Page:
Hahnville High School head football coach Nick Saltaformaggio has resigned from his position, as he has accepted the open head football coaching position at Holy Cross.
Saltaformaggio, a Holy Cross alumnus, has headed the Hahnville program for the past six seasons, having led the Tigers to two district championships and one state runner-up finish, the Tigers reaching the Class 5A state championship game in 2017.
His departure marks the second of the parish’s two prep head football coaches to move on and comes one week after the St. Charles Parish school district tabbed Marcus Scott, formerly head coach of John Ehret, to fill the shoes of the retiring Stephen Robicheaux at Destrehan.
“It came together in about 48 hours,” said Saltaformaggio. “It was just too much to pass up. I love Holy Cross and I love Hahnville. I was torn, but this was a family decision I had to make.”
Saltaformaggio said proximity to home and the chance to see his grandsons grow up, potentially as future Holy Cross students, weighed heavily.
“For 39 years, every coaching decision I’ve made was for myself first and my family second,” he said. “This time, it was time for me to put (his wife) Sharon, my grandsons, my family first.”
Hahnville went 55-23 in Saltaformaggio’s tenure, including a 9-3 mark last season. The Tigers started 2019 8-0, won a share of the District 7-5A championship and won a first round playoff game against Chalmette, where Saltaformaggio served as head coach in the early 2000s.
The Tigers’ run last season ended in round two at the hands of Zachary, a 21-19 loss on the road that came in agonizing – and controversial – fashion, when an apparent game-winning field goal by Hahnville’s Tate White was negated by a holding penalty on what was thought to be the game’s final snap. A second field goal attempt fell no good.
“In six years, we managed to win 55 games, go to the state championship game and win two district championships,” Saltaformaggio said. “I think we took a program that was something of a sleeping giant and turned things for the better. The thing I’ll miss the most is the locker room and the kids. I may not have always been the most understood guy there, but I think the kids did understand what we were out to accomplish.”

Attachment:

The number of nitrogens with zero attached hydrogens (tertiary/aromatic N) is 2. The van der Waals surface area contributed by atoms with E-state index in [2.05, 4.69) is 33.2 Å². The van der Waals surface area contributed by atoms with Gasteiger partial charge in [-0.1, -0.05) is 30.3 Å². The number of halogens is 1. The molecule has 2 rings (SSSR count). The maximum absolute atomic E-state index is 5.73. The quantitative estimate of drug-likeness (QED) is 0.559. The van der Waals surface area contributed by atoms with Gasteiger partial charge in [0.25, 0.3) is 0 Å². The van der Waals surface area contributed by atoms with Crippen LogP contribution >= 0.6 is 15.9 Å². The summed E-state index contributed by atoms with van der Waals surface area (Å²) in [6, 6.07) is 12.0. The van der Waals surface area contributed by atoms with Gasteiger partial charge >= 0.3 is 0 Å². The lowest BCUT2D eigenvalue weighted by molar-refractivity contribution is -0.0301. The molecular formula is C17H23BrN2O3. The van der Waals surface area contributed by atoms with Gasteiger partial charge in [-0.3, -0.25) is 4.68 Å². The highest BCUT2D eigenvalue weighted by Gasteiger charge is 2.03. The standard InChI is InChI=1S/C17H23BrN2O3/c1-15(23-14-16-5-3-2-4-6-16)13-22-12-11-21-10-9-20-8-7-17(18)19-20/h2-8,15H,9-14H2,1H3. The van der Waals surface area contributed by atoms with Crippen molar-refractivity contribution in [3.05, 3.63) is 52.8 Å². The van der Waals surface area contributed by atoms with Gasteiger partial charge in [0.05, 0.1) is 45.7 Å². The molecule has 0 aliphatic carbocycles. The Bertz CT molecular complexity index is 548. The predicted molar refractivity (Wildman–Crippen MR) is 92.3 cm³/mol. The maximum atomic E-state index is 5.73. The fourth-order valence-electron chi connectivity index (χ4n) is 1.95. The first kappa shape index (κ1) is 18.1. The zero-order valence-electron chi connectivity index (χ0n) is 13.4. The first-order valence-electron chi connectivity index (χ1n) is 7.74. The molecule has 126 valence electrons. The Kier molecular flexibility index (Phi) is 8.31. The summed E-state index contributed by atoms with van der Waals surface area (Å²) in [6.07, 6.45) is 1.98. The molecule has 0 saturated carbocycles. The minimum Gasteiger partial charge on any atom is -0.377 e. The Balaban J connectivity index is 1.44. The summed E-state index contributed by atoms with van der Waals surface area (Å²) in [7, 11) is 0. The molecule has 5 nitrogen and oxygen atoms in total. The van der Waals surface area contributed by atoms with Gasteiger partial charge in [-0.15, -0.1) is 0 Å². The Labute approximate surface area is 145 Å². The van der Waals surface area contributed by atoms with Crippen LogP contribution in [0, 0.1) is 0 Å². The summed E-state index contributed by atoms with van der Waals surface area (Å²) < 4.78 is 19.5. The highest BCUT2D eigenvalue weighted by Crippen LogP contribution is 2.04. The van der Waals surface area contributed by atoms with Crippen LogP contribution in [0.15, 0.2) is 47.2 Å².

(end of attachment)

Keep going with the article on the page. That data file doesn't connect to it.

One of the toughest parts of his departure was the lack of opportunity to say goodbye in person to his players, in light of the coronavirus pandemic.
“It was terrible,” Saltaformaggio said. “I’ve never been great with technology and I guess that came back to bite me … it’s tough on both ends. I probably won’t have the opportunity to tell my Hahnville family goodbye in person, and I probably won’t have the chance until who knows when to tell my Holy Cross family hello in person.
It’s just the time we’re living in, I guess.”
He succeeds Guy LeCompte as head of the Holy Cross program. LeCompte resigned from the post in early March after going 11-10 in two years with the school, going on to accept the head coaching position at Country Day.
Saltaformaggio graduated from Holy Cross in 1977, 14 years after the school’s last state football championship.
“I was at their gym for a basketball game and I looked up at that banner,” Saltaformaggio recalled. “1963. I was staring at it and it dawned on me … almost two generations of people have gone by since Holy Cross was at that level. It kind of stuck with me and ate at me a little bit. And it’s like … you start thinking, I’m a football coach. I’m not a fan in the stands. I can do something.”
When Saltaformaggio took the Hahnville position six years ago, he said it was his dream job. Even as he departed Wednesday, he held firm to that.
“I know what I’m leaving behind,” Saltaformaggio said. “I know I have great assistant coaches at Hahnville and a great support system there. I hope in my six years there I represented it well.”
There was only one job, he says, he’d have ever left for.
“It was the only one,” Saltaformaggio said. “The only one. Every year it seems like someone says I’m going somewhere. But this was the one.”